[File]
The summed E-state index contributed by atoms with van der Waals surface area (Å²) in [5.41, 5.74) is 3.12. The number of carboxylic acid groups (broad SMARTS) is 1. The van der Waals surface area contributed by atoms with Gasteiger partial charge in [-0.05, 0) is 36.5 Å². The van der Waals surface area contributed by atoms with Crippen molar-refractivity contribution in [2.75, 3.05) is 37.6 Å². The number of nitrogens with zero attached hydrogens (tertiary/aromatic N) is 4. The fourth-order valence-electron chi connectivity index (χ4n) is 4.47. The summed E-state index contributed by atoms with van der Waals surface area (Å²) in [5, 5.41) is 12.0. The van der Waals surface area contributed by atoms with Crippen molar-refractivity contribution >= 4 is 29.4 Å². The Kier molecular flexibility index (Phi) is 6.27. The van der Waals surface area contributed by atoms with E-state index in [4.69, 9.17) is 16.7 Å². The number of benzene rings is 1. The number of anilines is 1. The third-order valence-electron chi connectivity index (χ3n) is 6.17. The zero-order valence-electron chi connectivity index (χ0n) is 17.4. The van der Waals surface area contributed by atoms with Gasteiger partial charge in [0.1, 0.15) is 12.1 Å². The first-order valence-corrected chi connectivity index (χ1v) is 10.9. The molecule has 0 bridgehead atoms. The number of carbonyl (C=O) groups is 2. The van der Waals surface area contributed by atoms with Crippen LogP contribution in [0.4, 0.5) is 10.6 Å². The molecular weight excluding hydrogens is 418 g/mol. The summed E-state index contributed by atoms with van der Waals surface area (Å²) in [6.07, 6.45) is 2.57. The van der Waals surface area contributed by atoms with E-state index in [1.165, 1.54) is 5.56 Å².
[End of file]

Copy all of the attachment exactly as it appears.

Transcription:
The summed E-state index contributed by atoms with van der Waals surface area (Å²) in [5.41, 5.74) is 3.12. The number of carboxylic acid groups (broad SMARTS) is 1. The van der Waals surface area contributed by atoms with Gasteiger partial charge in [-0.05, 0) is 36.5 Å². The van der Waals surface area contributed by atoms with Crippen molar-refractivity contribution in [2.75, 3.05) is 37.6 Å². The number of nitrogens with zero attached hydrogens (tertiary/aromatic N) is 4. The fourth-order valence-electron chi connectivity index (χ4n) is 4.47. The summed E-state index contributed by atoms with van der Waals surface area (Å²) in [5, 5.41) is 12.0. The van der Waals surface area contributed by atoms with Crippen molar-refractivity contribution >= 4 is 29.4 Å². The Kier molecular flexibility index (Phi) is 6.27. The van der Waals surface area contributed by atoms with E-state index in [4.69, 9.17) is 16.7 Å². The number of benzene rings is 1. The number of anilines is 1. The third-order valence-electron chi connectivity index (χ3n) is 6.17. The zero-order valence-electron chi connectivity index (χ0n) is 17.4. The van der Waals surface area contributed by atoms with Gasteiger partial charge in [0.1, 0.15) is 12.1 Å². The first-order valence-corrected chi connectivity index (χ1v) is 10.9. The molecule has 0 bridgehead atoms. The number of carbonyl (C=O) groups is 2. The van der Waals surface area contributed by atoms with Crippen LogP contribution in [0.4, 0.5) is 10.6 Å². The molecular weight excluding hydrogens is 418 g/mol. The summed E-state index contributed by atoms with van der Waals surface area (Å²) in [6.07, 6.45) is 2.57. The van der Waals surface area contributed by atoms with E-state index in [1.165, 1.54) is 5.56 Å².